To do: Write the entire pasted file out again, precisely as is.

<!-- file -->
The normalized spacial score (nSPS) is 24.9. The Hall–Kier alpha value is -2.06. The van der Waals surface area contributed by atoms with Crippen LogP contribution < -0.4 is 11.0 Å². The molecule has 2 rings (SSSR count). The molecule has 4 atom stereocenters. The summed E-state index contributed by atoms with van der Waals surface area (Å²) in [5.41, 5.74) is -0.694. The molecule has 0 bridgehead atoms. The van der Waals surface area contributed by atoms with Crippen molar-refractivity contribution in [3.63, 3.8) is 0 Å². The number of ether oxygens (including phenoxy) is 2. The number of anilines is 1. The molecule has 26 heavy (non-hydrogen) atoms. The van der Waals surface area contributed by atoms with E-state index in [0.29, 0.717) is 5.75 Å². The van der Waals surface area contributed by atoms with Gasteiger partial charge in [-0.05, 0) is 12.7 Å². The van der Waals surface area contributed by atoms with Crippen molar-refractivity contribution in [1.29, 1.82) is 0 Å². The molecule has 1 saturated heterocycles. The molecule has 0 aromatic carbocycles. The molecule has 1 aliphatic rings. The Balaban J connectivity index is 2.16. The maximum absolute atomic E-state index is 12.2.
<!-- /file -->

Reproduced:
The normalized spacial score (nSPS) is 24.9. The Hall–Kier alpha value is -2.06. The van der Waals surface area contributed by atoms with Crippen LogP contribution < -0.4 is 11.0 Å². The molecule has 2 rings (SSSR count). The molecule has 4 atom stereocenters. The summed E-state index contributed by atoms with van der Waals surface area (Å²) in [5.41, 5.74) is -0.694. The molecule has 0 bridgehead atoms. The van der Waals surface area contributed by atoms with Crippen molar-refractivity contribution in [3.63, 3.8) is 0 Å². The number of ether oxygens (including phenoxy) is 2. The number of anilines is 1. The molecule has 26 heavy (non-hydrogen) atoms. The van der Waals surface area contributed by atoms with E-state index in [0.29, 0.717) is 5.75 Å². The van der Waals surface area contributed by atoms with Gasteiger partial charge in [-0.05, 0) is 12.7 Å². The van der Waals surface area contributed by atoms with Crippen molar-refractivity contribution in [1.29, 1.82) is 0 Å². The molecule has 1 saturated heterocycles. The molecule has 0 aromatic carbocycles. The molecule has 1 aliphatic rings. The Balaban J connectivity index is 2.16. The maximum absolute atomic E-state index is 12.2.